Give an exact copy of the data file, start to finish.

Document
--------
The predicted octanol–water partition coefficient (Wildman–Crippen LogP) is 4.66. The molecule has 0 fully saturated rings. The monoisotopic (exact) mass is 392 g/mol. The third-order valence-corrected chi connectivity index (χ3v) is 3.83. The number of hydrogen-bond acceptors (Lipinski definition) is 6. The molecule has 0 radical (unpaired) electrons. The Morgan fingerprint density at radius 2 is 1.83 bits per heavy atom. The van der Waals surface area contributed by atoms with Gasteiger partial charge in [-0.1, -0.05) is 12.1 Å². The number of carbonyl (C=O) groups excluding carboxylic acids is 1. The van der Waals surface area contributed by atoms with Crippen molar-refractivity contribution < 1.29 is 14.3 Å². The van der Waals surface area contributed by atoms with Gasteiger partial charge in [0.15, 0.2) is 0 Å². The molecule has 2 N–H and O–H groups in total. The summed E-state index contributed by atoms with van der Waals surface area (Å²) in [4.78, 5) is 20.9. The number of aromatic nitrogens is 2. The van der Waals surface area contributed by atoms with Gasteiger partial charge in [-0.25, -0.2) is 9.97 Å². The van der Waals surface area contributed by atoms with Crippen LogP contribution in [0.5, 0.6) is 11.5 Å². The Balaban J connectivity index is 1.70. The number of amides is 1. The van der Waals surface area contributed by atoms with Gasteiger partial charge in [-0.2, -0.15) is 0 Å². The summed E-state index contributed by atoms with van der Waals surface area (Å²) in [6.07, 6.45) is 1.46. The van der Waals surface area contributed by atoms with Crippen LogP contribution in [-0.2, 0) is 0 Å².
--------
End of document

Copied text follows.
The predicted octanol–water partition coefficient (Wildman–Crippen LogP) is 4.66. The molecule has 0 fully saturated rings. The monoisotopic (exact) mass is 392 g/mol. The third-order valence-corrected chi connectivity index (χ3v) is 3.83. The number of hydrogen-bond acceptors (Lipinski definition) is 6. The molecule has 0 radical (unpaired) electrons. The Morgan fingerprint density at radius 2 is 1.83 bits per heavy atom. The van der Waals surface area contributed by atoms with Gasteiger partial charge in [-0.1, -0.05) is 12.1 Å². The number of carbonyl (C=O) groups excluding carboxylic acids is 1. The van der Waals surface area contributed by atoms with Crippen molar-refractivity contribution < 1.29 is 14.3 Å². The van der Waals surface area contributed by atoms with Gasteiger partial charge in [0.15, 0.2) is 0 Å². The molecule has 2 N–H and O–H groups in total. The summed E-state index contributed by atoms with van der Waals surface area (Å²) in [4.78, 5) is 20.9. The number of aromatic nitrogens is 2. The van der Waals surface area contributed by atoms with Gasteiger partial charge in [-0.25, -0.2) is 9.97 Å². The van der Waals surface area contributed by atoms with Crippen LogP contribution in [0.5, 0.6) is 11.5 Å². The Balaban J connectivity index is 1.70. The number of amides is 1. The van der Waals surface area contributed by atoms with Gasteiger partial charge in [-0.2, -0.15) is 0 Å². The summed E-state index contributed by atoms with van der Waals surface area (Å²) in [6.07, 6.45) is 1.46. The van der Waals surface area contributed by atoms with Crippen LogP contribution in [-0.2, 0) is 0 Å².